However, in the few years, it may very well usher in a revolution—only not alone, but aided by others. An improved Bambu plus similar offerings from Creality and a few others would fundamentally shift the market. Should pandemonium occur, the market will indeed concentrate and consolidate. Because a slightly better Panda series of 3D printers would not only be used by makers. These Panda systems will also make sense for print farms.
Are manufacturing with 3D printing? Why not use one of the ultra-reliable, quick and inexpensive 3D printers? Are you an enterprise customer? Why not use the Pandas, given their ease of use and performance. Sure, an Ultimaker is better, but you can get ten for the price of one. So, these Panda printers will compete against professional and premium machines before pushing into higher segments, as well. With high speed and high yield, as well as reliability, the Panda printers will be used across many segments. This will bring economies of scale and lead to the domination of most of the market by a select few firms.
From a Duet to a Solo
Because all of the Panda printers will come replete with software ecosystems and firmware made specifically for those systems, companies will invest significant money in apps, firmware, and software. Slicing software will be highly customized, as well. Perhaps it will still at its very core use Cura or Prusa, but changes will be significant. Perhaps, like we already see today, there may be some open source software there, but companies are unlikely to build and share in a true open source manner. Heck, next to no one does this now.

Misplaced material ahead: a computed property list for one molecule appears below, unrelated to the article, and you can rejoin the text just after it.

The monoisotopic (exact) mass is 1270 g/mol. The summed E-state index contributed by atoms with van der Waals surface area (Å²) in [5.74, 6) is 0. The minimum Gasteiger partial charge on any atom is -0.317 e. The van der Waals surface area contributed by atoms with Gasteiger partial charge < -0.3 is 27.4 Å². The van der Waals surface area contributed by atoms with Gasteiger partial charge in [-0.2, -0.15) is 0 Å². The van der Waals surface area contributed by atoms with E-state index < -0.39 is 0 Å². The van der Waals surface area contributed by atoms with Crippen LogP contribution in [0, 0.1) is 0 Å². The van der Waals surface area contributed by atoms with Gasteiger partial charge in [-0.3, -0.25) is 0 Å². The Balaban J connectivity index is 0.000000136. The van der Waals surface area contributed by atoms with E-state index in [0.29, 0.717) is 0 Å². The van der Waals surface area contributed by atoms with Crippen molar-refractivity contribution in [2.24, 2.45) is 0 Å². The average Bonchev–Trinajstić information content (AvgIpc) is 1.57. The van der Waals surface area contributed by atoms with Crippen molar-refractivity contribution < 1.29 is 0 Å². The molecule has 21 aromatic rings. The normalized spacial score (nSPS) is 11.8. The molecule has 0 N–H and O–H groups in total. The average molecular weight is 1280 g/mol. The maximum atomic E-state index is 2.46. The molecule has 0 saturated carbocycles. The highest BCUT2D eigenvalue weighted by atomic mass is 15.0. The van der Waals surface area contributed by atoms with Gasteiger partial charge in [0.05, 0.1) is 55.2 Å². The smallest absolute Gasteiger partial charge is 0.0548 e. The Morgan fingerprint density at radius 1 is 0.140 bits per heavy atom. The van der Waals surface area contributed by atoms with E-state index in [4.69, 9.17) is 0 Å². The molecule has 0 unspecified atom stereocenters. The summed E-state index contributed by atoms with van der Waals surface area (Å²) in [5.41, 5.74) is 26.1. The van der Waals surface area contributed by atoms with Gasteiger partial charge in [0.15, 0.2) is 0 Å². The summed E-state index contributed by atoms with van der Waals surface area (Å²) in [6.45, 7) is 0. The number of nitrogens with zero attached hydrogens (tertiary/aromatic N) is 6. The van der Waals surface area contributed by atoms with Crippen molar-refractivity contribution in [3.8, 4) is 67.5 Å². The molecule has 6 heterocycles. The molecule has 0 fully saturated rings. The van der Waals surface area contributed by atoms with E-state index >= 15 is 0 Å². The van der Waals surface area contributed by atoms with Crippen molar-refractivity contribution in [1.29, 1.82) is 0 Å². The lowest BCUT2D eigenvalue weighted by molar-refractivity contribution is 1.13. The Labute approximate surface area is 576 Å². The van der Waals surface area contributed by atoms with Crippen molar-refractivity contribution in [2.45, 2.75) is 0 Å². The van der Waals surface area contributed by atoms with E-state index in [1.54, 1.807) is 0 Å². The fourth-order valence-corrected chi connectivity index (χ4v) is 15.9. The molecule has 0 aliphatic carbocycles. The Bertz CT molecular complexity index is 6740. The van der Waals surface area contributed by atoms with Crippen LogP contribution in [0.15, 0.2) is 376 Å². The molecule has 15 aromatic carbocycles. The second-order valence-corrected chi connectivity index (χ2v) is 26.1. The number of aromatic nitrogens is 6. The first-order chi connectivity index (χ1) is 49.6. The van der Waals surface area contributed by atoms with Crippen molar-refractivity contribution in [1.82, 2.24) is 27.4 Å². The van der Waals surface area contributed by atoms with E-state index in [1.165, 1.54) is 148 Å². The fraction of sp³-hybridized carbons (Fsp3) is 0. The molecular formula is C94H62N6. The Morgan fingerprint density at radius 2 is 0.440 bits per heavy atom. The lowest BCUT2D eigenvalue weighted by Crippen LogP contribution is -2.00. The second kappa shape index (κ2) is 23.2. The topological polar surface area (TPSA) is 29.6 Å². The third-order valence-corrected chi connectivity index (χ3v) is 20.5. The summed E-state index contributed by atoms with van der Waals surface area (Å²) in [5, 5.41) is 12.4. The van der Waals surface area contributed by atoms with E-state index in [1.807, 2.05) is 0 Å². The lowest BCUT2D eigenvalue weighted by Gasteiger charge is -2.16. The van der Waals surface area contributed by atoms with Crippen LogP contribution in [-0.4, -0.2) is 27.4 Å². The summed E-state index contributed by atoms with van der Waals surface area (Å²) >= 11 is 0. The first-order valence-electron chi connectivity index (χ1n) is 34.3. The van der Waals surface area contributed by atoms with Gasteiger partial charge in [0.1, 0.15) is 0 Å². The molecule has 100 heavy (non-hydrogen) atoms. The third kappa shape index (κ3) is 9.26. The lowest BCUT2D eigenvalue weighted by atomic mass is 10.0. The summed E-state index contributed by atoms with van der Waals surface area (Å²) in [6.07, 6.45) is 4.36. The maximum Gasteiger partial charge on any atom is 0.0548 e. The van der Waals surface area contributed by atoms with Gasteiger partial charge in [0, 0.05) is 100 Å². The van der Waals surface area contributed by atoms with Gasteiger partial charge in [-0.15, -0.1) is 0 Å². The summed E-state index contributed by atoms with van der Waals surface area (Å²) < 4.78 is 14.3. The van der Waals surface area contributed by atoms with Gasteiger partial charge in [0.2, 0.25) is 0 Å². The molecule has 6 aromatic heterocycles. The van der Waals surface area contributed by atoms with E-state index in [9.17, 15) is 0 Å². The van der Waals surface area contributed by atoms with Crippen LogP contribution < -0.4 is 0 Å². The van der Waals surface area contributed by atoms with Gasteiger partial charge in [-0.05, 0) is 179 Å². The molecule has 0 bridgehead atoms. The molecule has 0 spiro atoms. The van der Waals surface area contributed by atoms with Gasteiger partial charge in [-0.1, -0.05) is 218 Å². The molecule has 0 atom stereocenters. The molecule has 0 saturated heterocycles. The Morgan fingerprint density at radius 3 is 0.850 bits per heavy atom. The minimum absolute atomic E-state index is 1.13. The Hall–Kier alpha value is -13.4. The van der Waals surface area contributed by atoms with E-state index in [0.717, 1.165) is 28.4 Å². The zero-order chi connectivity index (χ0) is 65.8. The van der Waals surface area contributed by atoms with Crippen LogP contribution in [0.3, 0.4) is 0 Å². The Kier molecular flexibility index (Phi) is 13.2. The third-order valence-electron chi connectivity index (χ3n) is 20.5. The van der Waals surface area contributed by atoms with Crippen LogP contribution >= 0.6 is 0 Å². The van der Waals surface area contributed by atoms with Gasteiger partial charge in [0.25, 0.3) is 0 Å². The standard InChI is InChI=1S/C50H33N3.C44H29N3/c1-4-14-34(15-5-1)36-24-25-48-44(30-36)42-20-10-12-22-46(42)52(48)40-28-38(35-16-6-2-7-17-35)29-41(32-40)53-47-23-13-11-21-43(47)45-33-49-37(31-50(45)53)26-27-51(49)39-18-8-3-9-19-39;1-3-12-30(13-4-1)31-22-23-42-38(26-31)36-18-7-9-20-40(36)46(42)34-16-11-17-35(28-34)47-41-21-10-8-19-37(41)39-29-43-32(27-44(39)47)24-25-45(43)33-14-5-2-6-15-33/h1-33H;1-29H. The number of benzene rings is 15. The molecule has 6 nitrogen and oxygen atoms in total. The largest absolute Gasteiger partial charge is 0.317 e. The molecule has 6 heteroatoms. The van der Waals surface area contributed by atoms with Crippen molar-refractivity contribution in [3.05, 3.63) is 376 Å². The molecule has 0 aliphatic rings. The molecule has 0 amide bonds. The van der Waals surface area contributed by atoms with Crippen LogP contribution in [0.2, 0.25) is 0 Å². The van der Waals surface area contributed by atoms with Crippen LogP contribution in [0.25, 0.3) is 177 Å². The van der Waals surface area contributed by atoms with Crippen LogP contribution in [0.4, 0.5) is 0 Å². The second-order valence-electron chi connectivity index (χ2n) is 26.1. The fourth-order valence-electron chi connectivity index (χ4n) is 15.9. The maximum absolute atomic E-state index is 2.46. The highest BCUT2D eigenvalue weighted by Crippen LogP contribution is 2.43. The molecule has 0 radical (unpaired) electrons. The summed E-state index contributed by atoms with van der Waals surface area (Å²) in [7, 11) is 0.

Companies will increasingly build firmware and other tools specific to them in order to differentiate themselves. The Ramps, Duets, Klipper, and Marlins of this world will be under threat, as will the Curas, the Astroprints, the Slic3rs, and even the nozzle makers. Now, nearly all manufacturers are all building printers to the same basic specs with a lot of common parts and open source software.
However, with a more controlled ecosystem, everyone will be more like Formlabs. Some may build their own firmware, slicers, and software to completely control the experience from the ground up. Others will pick and choose. And what will be under threat is this riotous jungle of vendors and options built around common tools built by everyone. But Panda 3D printers that have all the bells and whistles will also come with all of their own tools. And the more customized and unique those tools are, the more sticky and optimized that one 3D printer ecosystem will be. The better the software and the tighter the integration, the better the performance will be, as well. So, a large chunk of the market will go to a few players that will increasingly have proprietary tools.
In the final analysis, the market will be dominated by a few powerful players who can muscle in on all the profitable spots and win where they want to win through scale. In this scenario, Pandemonium will usher in both the rise of 3D printing to tens of millions of users and the death of the software, boards, and vendors that got us there.